"The investigation reveals new research carried out by the Oxford Centre for Evidence Based Medicine and the BMJ, and published in the online journal BMJ Open. It concludes that no sound evidence could be found to support claims made by some of sport’s biggest brands and that it is 'virtually impossible for the public to make informed choices about the benefits and harms of advertised sports products.'

"The findings are also highly critical of the methods used by the European Food Safety Authority (EFSA) to regulate these marketing claims. Dr Matthew Thompson, Senior Clinical Scientist at Oxford University’s Department of Primary Health Care Sciences, told the Panorama investigation these methods are based on 'very meagre' research, supplied largely by manufacturers themselves. He would like to see 'a more scientific and rigorous approach' to assessing the basis of food claims in Europe.

"Their findings are part of a joint investigation by the BMJ and BBC Panorama which tests the science behind the marketing hype of this multibillion-dollar industry and suggests we could be wasting our money on these products.

"The investigation also explores the role of sports drinks companies in the 'science of hydration' and questions their links with some of the world’s most influential sports bodies in a bid to gain public trust in their products and persuade ordinary people they need more than water when they exercise."
Click here to read the report.

Wednesday, August 8, 2012

"My Corn Tastes Like Paper; Is It Genetically Engineered?

In response to yesterday's post about Wal-Mart's decision to sell Monsanto's genetically engineered (GE) sweet corn (which will not be labeled as such, so customers will have no idea what they are buying), a loyal Delicious Truth reader asked:
"I had absolutely awful corn last night, bought at my City Market-King Soopers [supermarket]. It felt like I was eating paper. How do I find out if that corn is genetically engineered? Would a manager of a store know?"
These are actually two different issues. Corn (or tomatoes, apples, walnuts, etc.) tasting like paper is possible with organic corn, tomatoes, apples or walnuts. However, corn's shelf life is very short, so it's possible that your corn was more than a couple days old, leading to the dearth of flavor.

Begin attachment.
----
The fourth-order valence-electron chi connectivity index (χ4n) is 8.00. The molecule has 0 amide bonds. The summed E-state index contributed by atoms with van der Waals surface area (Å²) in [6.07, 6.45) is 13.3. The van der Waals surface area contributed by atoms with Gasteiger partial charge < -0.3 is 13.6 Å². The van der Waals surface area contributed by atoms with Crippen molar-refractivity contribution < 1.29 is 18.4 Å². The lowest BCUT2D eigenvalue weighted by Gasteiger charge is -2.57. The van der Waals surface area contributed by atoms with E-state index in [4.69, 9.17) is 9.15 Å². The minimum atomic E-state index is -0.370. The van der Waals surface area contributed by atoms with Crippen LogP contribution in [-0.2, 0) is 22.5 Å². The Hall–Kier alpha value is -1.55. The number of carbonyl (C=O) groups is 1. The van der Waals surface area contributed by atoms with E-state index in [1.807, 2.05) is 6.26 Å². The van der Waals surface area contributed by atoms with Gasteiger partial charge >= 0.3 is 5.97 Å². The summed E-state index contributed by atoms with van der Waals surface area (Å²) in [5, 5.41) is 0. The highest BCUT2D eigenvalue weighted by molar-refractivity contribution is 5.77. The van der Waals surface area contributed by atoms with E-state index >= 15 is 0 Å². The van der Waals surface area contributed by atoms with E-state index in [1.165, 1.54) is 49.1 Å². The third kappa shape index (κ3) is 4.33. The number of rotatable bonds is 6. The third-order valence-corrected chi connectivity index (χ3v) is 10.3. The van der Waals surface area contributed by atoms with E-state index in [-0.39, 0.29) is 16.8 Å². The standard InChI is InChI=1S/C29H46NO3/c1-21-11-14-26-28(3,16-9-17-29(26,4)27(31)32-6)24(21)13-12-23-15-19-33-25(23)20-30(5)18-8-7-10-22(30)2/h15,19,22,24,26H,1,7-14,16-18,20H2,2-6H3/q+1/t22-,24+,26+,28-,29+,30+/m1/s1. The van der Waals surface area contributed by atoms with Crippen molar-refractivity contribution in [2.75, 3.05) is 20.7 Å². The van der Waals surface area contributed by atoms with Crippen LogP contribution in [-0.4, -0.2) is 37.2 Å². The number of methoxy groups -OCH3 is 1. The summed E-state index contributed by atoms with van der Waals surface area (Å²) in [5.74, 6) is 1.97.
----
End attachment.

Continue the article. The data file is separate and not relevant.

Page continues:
As for who to ask, I'm not sure the store manager would have an answer, especially since Kroger, which owns City Market-King Soopers, is mum on the issue. According to one of the Chicago Tribune articles I cited yesterday, "The Safeway and Kroger grocery chains did not respond to inquiries from the Tribune about the issue."

What to do to insure that you are avoiding GE corn? If feasible, buy organic corn. Organic food products, by definition, cannot contain any GE ingredients. If organic isn't an option, try to buy corn directly from a farmer who you've asked what kind of seed he uses to grow corn.

Incidentally, there's a chance some of us have already eaten genetically engineered sweet corn. According to the Tribune:
"Monsanto's corn is not the first genetically modified sweet corn to hit U.S. retail stores — Syngenta's version has been available for a decade and makes up about 3 percent of the market, according to the company . . ."

Tuesday, August 7, 2012

Wal-Mart to Sell Genetically Engineered Corn; We Suffer

The Chicago Tribune reported last week that Wal-Mart has decided to sell genetically engineered fresh sweet corn produced by Monsanto, despite protestations from a host of consumer watchdog groups.

The corn will not carry any labels declaring it genetically engineered, so consumers will not know if they are buying and eating Monsanto's corn that has been built to survive application of a Monsanto herbicide.

My translation: Farmer sprays herbicide, everything is killed except the corn. Our kids eat the corn. Our water supply is inundated with herbicide run-off. We all suffer.

From the Tribune:
"As the Midwest crunches into sweet corn season, a new type will be appearing on grocery store shelves — even though shoppers have no way to recognize it.

"It's genetically modified sweet corn from the biotech giant Monsanto, engineered to resist a common herbicide and certain pests.